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The UAW and the Changing Auto Industry


Most of us understand that the auto industry isn’t what it used to be. Especially, what we think of as the domestic auto industry. For one thing, it is much smaller, both in terms of market share and in number of people employed. Some time ago, the national media stopped using the term “the big three.“

Now, they mostly call them the “Detroit Three.” Technically, it would be more accurate to say, “the Detroit Two, and the Detroit-based subsidiary of an Italian firm.”  And one of the two, aka General Motors, sells more Buicks in China nowadays than in America.

Before the devastating earthquake hit Japan in March, the Detroit Three combined were selling a minority of all vehicles purchased in this country, a trend that’s expected to resume.

The good news, of course, is that all three automakers have survived, at least for now. You can see how much things have changed, however, by following the national labor contract talks between the Detroit Three and the United Auto Workers union.

Back in the glory days of the domestic industry, these talks were much like the rhetoric expended by the superpowers in the early Cold War, which was going on at the same time.

There were insults, threats, saber-rattling, outrageous demands and brinkmanship, occasionally leading to actual war. In the case of the Cold War, this meant Korea or Vietnam. In the case of the auto industry, it meant strikes. But those days are long gone.

The Cold War between the United States and the vanished Soviet Union is over, and as far as I can tell, Japan and China won. The confrontational rhetoric has also mostly disappeared from the  auto industry. Back in the 1980s, I wrote stories about how Japanese and German unions and management saw themselves as partners in pursuit of a common goal.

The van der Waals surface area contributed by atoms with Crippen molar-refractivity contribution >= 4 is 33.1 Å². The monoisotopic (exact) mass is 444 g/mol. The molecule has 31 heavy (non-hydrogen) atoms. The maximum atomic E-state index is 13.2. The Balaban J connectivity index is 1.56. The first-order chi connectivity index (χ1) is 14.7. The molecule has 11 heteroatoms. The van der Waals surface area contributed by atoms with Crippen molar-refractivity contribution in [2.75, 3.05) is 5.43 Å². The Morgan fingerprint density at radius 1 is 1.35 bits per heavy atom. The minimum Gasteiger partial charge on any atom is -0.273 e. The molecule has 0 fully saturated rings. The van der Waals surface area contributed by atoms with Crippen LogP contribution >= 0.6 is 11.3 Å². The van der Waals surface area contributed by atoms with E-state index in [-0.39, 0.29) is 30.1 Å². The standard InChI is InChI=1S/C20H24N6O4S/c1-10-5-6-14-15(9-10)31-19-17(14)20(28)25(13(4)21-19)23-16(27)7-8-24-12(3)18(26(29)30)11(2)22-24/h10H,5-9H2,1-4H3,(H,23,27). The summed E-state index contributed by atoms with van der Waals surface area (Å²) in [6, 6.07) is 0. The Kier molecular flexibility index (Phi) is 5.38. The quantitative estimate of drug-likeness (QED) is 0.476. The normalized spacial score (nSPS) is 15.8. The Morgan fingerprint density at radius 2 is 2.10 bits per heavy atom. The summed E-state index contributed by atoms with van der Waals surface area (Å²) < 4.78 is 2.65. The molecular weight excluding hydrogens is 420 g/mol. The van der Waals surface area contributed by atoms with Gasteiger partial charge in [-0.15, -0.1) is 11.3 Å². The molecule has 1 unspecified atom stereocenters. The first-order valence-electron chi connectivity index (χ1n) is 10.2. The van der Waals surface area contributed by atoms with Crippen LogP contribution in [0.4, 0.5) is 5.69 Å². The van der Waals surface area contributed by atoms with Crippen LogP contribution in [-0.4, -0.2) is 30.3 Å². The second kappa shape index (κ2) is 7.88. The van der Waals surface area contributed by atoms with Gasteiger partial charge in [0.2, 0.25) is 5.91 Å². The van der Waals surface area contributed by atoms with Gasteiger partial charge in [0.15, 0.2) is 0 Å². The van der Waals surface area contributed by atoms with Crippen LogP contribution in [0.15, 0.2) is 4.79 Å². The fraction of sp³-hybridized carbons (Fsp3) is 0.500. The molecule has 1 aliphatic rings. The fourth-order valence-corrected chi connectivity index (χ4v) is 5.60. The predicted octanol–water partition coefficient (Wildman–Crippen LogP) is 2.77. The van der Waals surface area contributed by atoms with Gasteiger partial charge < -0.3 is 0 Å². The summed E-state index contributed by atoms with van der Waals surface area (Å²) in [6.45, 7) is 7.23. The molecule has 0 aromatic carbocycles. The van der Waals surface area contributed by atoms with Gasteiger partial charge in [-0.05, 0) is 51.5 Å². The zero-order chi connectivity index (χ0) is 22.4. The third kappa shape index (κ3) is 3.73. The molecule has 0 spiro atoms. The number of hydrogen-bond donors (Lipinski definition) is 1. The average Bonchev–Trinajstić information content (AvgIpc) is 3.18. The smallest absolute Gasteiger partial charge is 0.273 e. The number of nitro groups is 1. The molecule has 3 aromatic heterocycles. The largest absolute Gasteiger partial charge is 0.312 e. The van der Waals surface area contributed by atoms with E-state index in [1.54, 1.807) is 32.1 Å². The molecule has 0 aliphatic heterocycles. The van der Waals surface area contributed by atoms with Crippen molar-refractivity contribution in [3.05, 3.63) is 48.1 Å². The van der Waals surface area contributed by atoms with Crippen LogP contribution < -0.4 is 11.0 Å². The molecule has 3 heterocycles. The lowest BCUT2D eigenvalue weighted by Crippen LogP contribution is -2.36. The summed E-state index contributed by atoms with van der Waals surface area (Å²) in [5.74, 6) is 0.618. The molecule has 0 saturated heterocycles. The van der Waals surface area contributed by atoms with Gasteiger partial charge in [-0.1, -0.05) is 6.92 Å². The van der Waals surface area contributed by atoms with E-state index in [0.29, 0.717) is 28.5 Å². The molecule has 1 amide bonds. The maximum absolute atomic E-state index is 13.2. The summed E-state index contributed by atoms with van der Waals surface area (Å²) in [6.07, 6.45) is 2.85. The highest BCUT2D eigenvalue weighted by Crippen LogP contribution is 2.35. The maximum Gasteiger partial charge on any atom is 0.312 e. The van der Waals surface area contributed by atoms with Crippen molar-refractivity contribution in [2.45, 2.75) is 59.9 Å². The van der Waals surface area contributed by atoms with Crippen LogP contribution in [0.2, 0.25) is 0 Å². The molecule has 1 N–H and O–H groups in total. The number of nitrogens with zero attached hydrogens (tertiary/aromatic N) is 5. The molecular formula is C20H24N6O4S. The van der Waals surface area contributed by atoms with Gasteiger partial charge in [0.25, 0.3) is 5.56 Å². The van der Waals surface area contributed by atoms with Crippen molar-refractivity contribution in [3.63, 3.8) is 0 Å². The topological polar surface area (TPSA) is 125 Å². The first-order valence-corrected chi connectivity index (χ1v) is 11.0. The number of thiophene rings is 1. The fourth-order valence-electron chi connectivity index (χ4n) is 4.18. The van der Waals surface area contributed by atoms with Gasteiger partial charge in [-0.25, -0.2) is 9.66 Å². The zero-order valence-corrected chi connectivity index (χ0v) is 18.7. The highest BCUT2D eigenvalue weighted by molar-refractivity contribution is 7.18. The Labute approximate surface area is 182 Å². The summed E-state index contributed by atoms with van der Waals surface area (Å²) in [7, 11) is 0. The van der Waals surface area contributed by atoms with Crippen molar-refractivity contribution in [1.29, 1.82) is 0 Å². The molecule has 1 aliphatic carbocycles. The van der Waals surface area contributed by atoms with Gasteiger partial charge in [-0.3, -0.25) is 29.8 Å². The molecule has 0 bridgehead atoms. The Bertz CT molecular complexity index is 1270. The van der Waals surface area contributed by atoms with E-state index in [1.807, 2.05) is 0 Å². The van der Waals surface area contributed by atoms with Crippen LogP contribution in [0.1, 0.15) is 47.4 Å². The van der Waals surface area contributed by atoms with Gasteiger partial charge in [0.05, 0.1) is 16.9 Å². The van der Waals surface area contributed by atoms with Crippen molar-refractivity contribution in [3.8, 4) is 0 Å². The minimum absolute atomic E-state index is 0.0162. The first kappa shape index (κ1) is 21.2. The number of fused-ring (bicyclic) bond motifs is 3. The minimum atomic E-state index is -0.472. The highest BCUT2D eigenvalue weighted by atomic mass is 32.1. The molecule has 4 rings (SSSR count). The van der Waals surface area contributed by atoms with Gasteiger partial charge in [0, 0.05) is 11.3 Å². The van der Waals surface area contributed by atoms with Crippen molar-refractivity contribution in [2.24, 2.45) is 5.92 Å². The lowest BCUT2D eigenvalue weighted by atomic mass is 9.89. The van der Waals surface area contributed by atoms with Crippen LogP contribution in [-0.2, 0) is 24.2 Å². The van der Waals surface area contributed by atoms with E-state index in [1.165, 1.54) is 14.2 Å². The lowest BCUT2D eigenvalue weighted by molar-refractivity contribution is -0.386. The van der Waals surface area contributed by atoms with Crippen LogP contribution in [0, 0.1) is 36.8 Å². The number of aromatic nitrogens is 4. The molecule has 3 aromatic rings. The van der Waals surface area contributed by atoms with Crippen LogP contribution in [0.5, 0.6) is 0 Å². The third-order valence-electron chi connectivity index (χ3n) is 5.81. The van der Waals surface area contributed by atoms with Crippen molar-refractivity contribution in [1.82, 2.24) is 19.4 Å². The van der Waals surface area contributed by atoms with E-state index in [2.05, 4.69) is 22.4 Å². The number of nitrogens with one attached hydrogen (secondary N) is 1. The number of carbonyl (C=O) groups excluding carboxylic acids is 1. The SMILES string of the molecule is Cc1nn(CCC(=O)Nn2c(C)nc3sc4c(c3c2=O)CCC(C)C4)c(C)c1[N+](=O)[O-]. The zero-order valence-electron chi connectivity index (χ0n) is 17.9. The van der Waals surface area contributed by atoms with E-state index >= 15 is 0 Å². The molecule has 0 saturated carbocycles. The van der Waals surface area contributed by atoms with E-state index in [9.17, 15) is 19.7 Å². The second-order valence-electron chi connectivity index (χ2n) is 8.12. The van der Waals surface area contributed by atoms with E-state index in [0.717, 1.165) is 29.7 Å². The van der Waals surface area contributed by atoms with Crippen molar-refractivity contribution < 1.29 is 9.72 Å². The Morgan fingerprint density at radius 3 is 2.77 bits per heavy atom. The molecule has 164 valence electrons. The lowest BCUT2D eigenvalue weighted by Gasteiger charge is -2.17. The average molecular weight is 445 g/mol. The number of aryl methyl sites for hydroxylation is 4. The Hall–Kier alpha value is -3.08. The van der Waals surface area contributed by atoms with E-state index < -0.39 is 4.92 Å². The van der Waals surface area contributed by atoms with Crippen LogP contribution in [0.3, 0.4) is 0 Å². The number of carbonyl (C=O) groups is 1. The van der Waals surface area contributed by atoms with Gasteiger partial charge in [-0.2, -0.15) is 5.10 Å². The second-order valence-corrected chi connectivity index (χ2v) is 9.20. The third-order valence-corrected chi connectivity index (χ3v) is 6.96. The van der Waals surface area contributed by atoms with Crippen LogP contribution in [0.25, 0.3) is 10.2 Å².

Judging by their reactions at the time, American unions didn’t think much of that approach, to put it mildly. But the world has changed. Yesterday, shaking hands with Chrysler executives, United Auto Workers union president Bob King said this:

“We collectively feel we have a huge responsibility to the American public to thank them for their support.” Both he and the auto executives emphasized that their goal was to reach a harmonious settlement without major conflict.

By the way, neither side has a lot of choice. Chrysler and General Motors workers are not allowed to strike, as part of the deal they agreed on to save those companies, a couple years ago. If they reach an impasse, union and management  can seek binding arbitration, though neither side wants to trust its fate to someone outside the automotive industry.

They’ve had enough of that in recent years.

That doesn’t mean there aren’t issues. The union doesn’t want to make more concessions. The companies aren’t too sure about that. As one Chrysler executive said yesterday, “Our objective is to not fall back into our old ways of making ourselves uncompetitive.“

If they do, he knows other automakers are waiting to eat up their market share. So for now, at least, those old adversaries, union and management, seem to realize that we are all in this together.

Wonder what it would take to spread that attitude to the debt talks in Washington, D.C.?

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